JOHANNESBURG -- Two by two, the children marched into the assembly hall at Piet van Vuuren Primary School in the working class neighborhood of Brixton, their white, black and brown faces a tribute to the man they had come to praise.
"Happy Birthday, Tata Madiba," they pealed, hundreds of voices in cacophonous unison, using the clan name for Nelson Mandela, South Africa's ailing first black president. "We love you, we do!"
Before 1994, when Mr. Mandela was elected president, this school was reserved for white children under the harsh system of segregation known as apartheid. Now, the school is the very picture of the Rainbow Nation that Mr. Mandela strove to create.
"If it wasn't for Tata Madiba, I wouldn't be in this school right now," said Luzuho Mdizu, 12, a seventh grader who is the school's top male student. "He is my hero."
Across the country on Thursday, South Africans spent 67 minutes on Mr. Mandela's 95th birthday helping others as a tribute to Mr. Mandela's 67 years in public service.
After weeks battling critical illness, Mr. Mandela remained in the hospital on Thursday although the authorities said his condition was "steadily improving."
The upbeat assessment contrasted with the widespread concern among South Africans and those around the world that Mr. Mandela might not recover from a lung infection that forced him into the hospital on June 8 for the fourth time in a year. Previously, the authorities had described his condition as critical but stable.
In a statement released on Thursday, President Jacob Zuma wished Mr. Mandela a happy birthday and said, "Madiba remains in hospital in Pretoria but his doctors have confirmed that his health is steadily improving."
In an interview with Britain's Sky News, one of Mr. Mandela's daughters, Zindzi Mandela-Motlhajwa, said on Wednesday that Mr. Mandela was watching television and using headphones to hear the sound.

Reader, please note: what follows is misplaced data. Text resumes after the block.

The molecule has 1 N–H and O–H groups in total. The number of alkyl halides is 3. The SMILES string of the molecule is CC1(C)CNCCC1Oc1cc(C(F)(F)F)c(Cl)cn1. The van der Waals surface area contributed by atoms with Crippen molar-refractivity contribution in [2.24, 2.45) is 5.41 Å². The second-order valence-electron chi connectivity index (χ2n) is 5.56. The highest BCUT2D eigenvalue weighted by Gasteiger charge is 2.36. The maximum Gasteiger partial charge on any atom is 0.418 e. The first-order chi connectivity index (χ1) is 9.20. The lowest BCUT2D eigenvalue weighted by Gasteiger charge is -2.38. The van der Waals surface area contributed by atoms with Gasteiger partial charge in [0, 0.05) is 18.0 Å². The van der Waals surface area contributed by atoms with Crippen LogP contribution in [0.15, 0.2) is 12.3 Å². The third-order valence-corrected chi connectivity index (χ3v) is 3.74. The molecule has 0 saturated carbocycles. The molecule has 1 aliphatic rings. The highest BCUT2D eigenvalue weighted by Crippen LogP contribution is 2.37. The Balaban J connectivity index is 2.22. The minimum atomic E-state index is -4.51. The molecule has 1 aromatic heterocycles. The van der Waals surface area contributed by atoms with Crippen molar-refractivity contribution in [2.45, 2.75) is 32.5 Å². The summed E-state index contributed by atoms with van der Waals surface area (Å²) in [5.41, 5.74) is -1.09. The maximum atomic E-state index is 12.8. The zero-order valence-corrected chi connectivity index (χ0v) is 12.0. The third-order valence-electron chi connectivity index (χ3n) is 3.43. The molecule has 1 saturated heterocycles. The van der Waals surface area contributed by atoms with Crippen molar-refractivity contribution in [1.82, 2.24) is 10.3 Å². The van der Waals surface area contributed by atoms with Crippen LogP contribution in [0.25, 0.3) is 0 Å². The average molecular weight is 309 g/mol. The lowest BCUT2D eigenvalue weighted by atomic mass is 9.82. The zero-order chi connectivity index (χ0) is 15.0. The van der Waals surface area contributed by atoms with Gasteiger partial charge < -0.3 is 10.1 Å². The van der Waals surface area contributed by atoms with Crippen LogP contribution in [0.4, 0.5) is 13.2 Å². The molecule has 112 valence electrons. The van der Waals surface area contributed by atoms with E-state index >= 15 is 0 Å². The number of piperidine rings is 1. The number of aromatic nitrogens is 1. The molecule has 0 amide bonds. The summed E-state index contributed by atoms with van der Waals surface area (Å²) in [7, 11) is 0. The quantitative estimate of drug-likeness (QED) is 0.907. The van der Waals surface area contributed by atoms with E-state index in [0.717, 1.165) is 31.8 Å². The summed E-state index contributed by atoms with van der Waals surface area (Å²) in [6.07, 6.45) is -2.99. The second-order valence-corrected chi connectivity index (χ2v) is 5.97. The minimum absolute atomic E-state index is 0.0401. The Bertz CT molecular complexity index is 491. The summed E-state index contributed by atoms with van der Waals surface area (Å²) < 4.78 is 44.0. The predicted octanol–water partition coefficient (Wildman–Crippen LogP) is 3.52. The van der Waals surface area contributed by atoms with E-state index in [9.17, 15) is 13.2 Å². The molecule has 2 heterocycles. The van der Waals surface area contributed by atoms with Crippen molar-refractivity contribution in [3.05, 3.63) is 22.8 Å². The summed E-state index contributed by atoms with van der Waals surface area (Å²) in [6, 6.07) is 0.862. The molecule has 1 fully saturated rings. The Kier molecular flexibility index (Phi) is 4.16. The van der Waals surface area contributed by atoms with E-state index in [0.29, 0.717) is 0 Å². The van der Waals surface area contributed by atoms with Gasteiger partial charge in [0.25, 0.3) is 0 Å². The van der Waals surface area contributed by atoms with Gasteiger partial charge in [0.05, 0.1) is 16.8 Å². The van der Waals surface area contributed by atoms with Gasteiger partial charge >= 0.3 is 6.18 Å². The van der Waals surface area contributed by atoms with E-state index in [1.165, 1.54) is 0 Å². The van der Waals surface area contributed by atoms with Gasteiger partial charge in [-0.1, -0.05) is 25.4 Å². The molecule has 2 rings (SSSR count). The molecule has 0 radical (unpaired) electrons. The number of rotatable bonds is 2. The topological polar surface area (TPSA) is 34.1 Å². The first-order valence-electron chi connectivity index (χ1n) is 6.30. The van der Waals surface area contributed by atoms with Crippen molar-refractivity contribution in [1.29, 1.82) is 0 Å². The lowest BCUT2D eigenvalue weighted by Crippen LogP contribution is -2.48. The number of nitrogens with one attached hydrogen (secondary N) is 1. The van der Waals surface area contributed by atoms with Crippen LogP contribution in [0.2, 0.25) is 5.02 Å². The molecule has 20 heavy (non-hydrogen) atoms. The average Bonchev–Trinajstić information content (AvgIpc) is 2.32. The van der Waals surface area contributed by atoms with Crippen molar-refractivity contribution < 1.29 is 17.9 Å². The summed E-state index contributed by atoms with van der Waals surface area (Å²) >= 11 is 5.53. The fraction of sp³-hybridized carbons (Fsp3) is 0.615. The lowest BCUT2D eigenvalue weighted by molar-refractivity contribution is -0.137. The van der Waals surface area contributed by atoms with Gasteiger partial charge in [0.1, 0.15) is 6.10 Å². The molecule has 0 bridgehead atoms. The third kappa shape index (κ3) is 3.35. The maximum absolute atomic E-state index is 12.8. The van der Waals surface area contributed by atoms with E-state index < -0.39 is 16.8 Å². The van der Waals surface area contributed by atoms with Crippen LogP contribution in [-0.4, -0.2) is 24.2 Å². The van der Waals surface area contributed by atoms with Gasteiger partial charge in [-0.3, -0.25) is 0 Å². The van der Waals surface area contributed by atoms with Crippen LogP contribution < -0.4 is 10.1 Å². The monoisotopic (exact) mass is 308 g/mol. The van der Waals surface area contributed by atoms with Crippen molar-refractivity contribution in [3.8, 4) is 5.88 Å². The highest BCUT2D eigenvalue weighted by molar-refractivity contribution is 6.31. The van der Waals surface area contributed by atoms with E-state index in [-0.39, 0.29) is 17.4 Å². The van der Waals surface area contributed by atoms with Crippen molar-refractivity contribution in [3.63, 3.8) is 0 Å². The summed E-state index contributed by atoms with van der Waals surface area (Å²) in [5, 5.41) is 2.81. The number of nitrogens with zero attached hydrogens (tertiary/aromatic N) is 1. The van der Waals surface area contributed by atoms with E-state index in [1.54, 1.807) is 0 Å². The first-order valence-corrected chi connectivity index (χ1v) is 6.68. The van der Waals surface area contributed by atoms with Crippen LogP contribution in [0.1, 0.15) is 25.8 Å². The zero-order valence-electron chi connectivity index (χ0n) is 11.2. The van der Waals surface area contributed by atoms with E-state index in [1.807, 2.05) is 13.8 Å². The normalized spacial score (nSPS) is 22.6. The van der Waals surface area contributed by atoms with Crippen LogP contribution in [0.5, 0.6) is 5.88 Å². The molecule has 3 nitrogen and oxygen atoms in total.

"You can see he is there in his eyes, the same energy and strength," she said. The family planned to present Mr. Mandela with a collage of family photographs as a birthday gift, she said.
Little is known about the details of his medical condition. A court affidavit filed in June in a dispute within Mr. Mandela's family over where he might be buried claimed he was in a permanent vegetative state, but both family and medical team members have since denied this. Family members and friends who have visited him more recently say that Mr. Mandela is sometimes awake, smiling, communicating with his eyes and even trying to talk.
On Thursday, hundreds of people gathered outside the Pretoria hospital where Mr. Mandela has been treated for the past 40 days. Officials from the African National Congress brought a birthday cake, while well-wishers added more posters and flowers to the mountain of tributes outside the hospital, ululating and breaking out into freedom songs from the struggle against apartheid.
Desmond Tutu, the retired archbishop of Cape Town, Nobel Peace Prize laureate and icon of the struggle against apartheid, spent his morning painting the walls of a school in a shantytown.
A community group in Mpumalanga spent the day building a library for an elementary school in the impoverished town of Nhlazatshe, installing five computers and shelves full of books.
South Africans of all races joined hands in human chains across the country, a symbol of Mr. Mandela's enduring vision of a country where all people, regardless of race, were equal citizens.
At Piet van Vuuren Primary School in Brixton, children armed with black garbage bags trooped out to clean up litter from the surrounding streets. Other students donated blankets to people living in shacks in the nearby Joe Slovo Informal Settlement.
None of the school's students were even born by the time Mr. Mandela stepped down from the presidency in 1999, and some were born after Mr. Mandela retired from public life in 2004. But his name, his image and his message still resonate, said Ashleigh Marie Hedin, 12, a seventh grader.
"Madiba is always with us," she said. "He gave us freedom."
Ms. Mandela-Motlhajwa, a daughter of Mr. Mandela and his former wife, Winnie Madikizela-Mandela, called his birthday "a gift to the nation."
"There are some prophets of doom who say the country will come to a standstill" when he dies, she told a local radio station. But, she said, "the country will continue as it has always done. If anything, the country will solidify, come together and carry on."
Lydia Polgreen reported from Johannesburg, and Alan Cowell from London.
This article originally appeared in The New York Times.